At its height of membership, Happy Valley consisted of 35 members, however since its inception eight months ago membership has decreased to a core group of 17 members. Each member brings to the table a unique talent. The members’ range of talents is dynamic: there are singers, dancers, actors, cooks, painters, sound technicians, videographers and photographers in the co-operative. Tshering Dorji , Sonam Rinzin, Tandin Sonam, Sonam Rinzin, Kuenzang Thinley, Elvis Namgay, Bonic Tsokey Dorji, Karma Choden, Tshering Palden, Karma Wangmo, Dechen Dema, Chokey Dema, Dechen Wangmo, Kuenzang Lham, Lungthen, Yeshey Wangdi, and Krishna now form the Happy Valley Youth Co-operative. The members of Happy Valley have experienced both the excitement of performance and the difficulties of life as performers, but they have stayed true throughout to the co-operative’s profit share principle. The co-operative members have only been able to pay themselves in three of these eight months, and even then only with assistance from the Ministry of Labour.

Along with these hardships Happy Valley’s members also faced great adversity in finding a proper space for ‘Happy Valley Food and Drinks” and a place to rehearse for performances. Presently, renovation of ‘Happy Valley Food and Drinks’ is under way on the top level of the Centennial Farmer’s Market. Lyonpo Pema Jamthso, the Minister of Agriculture, supported the group in getting this space at the centenary Farmer’s Market, and also provided accessories for the kitchen. Lyonpo Jamthso has also connected them to funding sources. The group thanks Lyonpo Jamthso humbly and acknowledges that without his support, the success they have had to date would not have been possible. Lyonpo Jamthso’s support was also supplemented by the Youth Development Fund who provided them with the few assets that the group currently has, such as sound and kitchen equipment.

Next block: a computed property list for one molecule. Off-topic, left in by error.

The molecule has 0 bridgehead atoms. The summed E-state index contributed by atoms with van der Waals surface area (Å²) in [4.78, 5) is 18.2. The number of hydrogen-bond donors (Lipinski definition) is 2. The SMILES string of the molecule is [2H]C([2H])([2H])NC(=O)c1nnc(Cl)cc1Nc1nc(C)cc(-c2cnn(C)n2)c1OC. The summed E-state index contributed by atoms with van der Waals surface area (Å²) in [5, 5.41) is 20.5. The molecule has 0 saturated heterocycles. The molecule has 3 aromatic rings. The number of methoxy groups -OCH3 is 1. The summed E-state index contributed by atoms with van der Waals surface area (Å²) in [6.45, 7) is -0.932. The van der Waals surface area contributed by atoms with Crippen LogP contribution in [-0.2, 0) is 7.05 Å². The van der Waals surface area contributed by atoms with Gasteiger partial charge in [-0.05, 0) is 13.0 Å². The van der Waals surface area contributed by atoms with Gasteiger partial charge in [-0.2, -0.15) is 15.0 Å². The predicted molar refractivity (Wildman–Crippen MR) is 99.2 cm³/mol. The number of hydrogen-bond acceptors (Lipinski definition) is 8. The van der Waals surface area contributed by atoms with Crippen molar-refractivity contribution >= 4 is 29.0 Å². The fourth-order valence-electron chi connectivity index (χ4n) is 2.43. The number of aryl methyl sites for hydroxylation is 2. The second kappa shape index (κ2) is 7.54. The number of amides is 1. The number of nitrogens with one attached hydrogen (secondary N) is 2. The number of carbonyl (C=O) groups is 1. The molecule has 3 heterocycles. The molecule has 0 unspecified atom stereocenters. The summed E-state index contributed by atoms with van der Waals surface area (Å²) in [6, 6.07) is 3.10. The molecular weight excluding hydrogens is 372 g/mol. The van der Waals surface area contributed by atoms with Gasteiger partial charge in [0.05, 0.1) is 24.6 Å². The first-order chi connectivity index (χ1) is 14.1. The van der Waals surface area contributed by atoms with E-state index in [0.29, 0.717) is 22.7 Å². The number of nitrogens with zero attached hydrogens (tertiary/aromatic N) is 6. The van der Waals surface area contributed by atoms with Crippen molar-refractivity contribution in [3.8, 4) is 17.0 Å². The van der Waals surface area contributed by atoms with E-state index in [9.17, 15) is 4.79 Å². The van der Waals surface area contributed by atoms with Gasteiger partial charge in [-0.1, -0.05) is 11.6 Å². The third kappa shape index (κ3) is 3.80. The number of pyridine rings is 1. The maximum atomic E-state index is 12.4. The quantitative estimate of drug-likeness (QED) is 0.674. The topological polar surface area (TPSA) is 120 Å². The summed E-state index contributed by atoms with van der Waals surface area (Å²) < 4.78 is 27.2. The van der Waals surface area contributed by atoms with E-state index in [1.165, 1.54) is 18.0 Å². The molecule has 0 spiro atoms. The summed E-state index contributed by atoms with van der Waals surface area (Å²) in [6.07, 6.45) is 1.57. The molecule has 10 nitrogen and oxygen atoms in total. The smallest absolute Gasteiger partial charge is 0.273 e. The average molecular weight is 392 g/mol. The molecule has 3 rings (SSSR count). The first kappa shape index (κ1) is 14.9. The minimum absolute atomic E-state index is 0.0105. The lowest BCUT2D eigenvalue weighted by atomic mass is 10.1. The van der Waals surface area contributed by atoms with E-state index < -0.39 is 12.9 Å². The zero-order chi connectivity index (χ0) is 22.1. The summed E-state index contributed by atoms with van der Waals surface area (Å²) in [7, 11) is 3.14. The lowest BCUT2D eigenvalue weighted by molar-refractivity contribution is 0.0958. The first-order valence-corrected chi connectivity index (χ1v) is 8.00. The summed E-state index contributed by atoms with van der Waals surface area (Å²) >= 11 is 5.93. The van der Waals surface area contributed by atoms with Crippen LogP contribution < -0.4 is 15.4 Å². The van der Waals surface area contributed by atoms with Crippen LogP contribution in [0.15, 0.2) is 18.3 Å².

While the café is beginning to come together and performances have been successful to date, the group still lacks a proper space to rehearse their advocacy-based performances. Usually, the group develops their performances and rehearses them in open air outside of the space they have reserved for the café. The space has its benefits. Firstly, it gives them a place to meet. Secondly, it allows the performances to serve as a learning tool for the public, giving observers an opportunity to be an active part of a learning process.
“With the advocacy work we do it’s a good place to be. So many people especially the underprivileged people visit the market often. It is a useful and important place for such a campaign,” says Tshering Dorji.

While this is a positive sight for the surrounding youth to see it has proven to cause some difficulty and misunderstanding. Tshering Dorji goes on to explain, “the exercises we do to dance are strange to the Bhutanese so we do need a space where we can think and work in private. The creative process that is required for a performance co-operative will always be strange because it has never been used, especially not in public in Bhutan.”